Legal saga over pop-art icon's portrait of “Charlie's Angels” star is heading to trial on Wednesday
The Los Angeles court system will be getting a touch of pop art flair on Wednesday, when the epic legal battle between Ryan O'Neal and the University of Texas over an Andy Warhol portrait of Farrah Fawcett begins.
O'Neal, Fawcett's former longtime significant other, and the University of Texas Board of Regents have been locking horns over the portrait for the past two years. In 2011, UT sued O'Neal, saying that he had wrongfully obtained one of a pair of nearly identical portraits of the actress painted by Warhol, and that the actress’ trust had bequeathed the artwork to the school.
(Fawcett, who died in 2009 at age 62, was born in Corpus Christi, Texas, and attended the University of Texas at Austin.)
In his own cross-complaint against UT, O'Neal accused the Texas school system of using its “vast publicly funded financial resources to bully and harass” the actor into giving up the artwork.
“O'Neal will not submit to the University's bully-tactics,” the cross-complaint reads.
O'Neal maintains that Warhol gave one of the portraits to him, and the other to Fawcett. The other Warhol portrait is on display at the University of Texas at Austin.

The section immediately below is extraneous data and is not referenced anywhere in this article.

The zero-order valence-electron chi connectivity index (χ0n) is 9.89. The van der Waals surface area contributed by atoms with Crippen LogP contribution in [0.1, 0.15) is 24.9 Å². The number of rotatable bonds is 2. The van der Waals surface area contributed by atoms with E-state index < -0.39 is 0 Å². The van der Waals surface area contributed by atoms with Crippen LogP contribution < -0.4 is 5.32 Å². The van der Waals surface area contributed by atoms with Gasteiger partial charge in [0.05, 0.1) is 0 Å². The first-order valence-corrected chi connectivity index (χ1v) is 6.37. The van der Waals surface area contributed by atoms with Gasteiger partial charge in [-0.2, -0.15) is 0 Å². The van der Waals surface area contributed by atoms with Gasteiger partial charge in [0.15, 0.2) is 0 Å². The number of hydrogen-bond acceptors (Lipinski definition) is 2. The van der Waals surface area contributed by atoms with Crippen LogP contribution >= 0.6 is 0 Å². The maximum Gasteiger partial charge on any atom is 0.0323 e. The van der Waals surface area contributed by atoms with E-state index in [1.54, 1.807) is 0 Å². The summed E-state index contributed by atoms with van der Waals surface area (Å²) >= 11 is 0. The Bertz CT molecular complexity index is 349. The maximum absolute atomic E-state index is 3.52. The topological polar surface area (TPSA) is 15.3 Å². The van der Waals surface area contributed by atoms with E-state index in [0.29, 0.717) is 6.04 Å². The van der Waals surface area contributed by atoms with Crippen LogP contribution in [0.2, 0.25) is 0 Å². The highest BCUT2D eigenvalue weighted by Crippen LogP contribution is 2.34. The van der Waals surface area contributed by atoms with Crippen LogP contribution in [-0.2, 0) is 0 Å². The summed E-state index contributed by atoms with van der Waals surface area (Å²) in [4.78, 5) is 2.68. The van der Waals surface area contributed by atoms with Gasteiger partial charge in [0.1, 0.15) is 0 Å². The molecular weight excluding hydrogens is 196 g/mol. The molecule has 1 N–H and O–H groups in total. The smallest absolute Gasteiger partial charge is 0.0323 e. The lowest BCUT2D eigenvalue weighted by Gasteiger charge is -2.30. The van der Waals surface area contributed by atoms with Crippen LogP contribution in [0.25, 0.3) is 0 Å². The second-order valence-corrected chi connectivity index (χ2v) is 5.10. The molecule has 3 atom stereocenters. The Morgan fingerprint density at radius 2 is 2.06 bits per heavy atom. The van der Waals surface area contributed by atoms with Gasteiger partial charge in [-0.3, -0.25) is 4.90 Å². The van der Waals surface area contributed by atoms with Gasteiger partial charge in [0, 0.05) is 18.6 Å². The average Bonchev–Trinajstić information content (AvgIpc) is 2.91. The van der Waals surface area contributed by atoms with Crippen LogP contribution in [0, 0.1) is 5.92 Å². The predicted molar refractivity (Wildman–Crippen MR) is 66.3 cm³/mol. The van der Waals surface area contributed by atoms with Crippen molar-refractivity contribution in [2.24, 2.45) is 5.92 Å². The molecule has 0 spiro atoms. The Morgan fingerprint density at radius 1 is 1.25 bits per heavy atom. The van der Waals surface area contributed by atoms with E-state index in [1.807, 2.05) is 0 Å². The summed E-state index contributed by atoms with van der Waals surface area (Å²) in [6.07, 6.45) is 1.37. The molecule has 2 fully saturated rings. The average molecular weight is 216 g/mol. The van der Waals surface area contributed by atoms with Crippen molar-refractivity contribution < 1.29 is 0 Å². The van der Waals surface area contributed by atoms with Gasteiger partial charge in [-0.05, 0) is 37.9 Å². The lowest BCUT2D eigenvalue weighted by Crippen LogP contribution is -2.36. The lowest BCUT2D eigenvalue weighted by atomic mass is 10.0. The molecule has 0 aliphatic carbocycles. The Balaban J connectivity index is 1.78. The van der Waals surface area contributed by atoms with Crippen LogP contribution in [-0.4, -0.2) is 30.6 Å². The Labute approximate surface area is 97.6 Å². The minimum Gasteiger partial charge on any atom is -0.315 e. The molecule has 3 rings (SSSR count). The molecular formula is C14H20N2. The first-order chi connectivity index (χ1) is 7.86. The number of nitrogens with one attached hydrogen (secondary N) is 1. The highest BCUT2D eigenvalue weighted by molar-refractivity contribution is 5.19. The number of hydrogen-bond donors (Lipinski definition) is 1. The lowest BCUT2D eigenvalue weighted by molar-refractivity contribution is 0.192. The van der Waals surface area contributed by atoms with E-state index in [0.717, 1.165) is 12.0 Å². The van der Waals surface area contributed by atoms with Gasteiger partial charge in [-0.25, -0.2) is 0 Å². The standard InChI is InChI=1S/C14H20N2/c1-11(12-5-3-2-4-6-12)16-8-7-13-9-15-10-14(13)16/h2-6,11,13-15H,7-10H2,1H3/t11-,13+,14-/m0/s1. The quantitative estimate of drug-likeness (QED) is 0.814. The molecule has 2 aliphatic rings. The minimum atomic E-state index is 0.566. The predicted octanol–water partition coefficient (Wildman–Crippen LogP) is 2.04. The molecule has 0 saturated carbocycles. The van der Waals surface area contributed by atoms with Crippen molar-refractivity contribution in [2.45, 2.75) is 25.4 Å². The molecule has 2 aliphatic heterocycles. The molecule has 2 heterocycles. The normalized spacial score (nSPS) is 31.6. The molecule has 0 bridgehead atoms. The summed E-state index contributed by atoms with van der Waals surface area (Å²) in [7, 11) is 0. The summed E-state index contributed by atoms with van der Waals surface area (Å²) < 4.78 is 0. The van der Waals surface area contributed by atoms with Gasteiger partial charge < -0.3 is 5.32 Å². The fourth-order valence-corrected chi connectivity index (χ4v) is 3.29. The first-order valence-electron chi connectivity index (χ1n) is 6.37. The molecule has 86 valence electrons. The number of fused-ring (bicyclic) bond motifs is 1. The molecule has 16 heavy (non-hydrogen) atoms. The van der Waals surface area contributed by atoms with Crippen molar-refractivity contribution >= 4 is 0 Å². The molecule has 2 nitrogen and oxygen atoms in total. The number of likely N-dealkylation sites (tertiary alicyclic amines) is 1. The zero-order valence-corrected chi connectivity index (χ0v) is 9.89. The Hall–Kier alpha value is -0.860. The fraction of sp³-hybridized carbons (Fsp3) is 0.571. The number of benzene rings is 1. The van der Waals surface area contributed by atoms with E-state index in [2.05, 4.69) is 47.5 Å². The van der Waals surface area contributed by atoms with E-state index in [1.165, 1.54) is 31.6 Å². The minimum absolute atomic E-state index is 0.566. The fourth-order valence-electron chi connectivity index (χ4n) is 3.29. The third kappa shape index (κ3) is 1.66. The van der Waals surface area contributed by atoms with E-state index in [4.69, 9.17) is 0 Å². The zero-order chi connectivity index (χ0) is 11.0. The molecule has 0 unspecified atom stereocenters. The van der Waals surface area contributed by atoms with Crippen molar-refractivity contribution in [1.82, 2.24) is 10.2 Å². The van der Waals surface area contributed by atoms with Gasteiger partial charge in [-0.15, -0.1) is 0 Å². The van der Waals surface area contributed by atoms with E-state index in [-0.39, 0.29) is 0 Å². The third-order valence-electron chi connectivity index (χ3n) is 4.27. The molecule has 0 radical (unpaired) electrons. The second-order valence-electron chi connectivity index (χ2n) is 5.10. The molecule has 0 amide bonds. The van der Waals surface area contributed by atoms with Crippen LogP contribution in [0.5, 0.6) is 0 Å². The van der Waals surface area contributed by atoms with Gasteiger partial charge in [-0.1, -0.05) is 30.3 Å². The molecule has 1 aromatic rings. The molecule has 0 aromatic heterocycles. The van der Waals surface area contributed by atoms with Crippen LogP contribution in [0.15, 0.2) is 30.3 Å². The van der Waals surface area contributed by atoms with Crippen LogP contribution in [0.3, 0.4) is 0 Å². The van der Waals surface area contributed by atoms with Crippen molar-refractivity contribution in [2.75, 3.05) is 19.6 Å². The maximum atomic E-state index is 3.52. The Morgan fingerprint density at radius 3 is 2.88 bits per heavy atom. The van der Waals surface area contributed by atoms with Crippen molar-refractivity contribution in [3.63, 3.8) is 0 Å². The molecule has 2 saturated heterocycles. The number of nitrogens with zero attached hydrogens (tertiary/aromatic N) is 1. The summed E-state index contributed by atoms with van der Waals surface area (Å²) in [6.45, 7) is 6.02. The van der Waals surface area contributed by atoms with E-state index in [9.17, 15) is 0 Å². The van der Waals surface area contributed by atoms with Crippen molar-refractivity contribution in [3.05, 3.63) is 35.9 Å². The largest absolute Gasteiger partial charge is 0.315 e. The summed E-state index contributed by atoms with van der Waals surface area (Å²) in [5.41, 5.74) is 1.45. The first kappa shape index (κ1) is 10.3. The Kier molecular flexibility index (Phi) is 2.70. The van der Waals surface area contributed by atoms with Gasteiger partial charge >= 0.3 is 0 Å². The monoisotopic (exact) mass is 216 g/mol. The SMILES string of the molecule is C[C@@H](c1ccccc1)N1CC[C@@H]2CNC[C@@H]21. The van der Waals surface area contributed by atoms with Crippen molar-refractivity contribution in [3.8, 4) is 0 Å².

The University of Texas maintains that it's merely trying to respect the actress’ “charitable intent and wishes.”
“We simply want to honor and respect the charitable intent and wishes of Farrah Fawcett. It is indisputable that in Ms. Fawcett's living trust, she named the University of Texas at Austin as the sole beneficiary of all of her works of art, including artwork she created and all objects of art that she owned, for charitable purposes,” said Randa S. Safady, Ph.D, UT's vice chancellor for external relations, in a statement. “We therefore have a legal and fiduciary responsibility to pursue fulfillment of the requests outlined in her trust instrument.”
The actor is also trying to gain ownership of a napkin doodle that he says Warhol drew for himself and Fawcett.
According to O'Neal, who says in his cross-complaint that he befriended deceased artist Warhol in the 1970s, the artist gave him and Fawcett artwork “on several occasions” and the napkin doodle is a much his property as anybody's, since it was inscribed to both himself and Fawcett.
O'Neal's attorney has not responded to TheWrap's request for comment on the trial.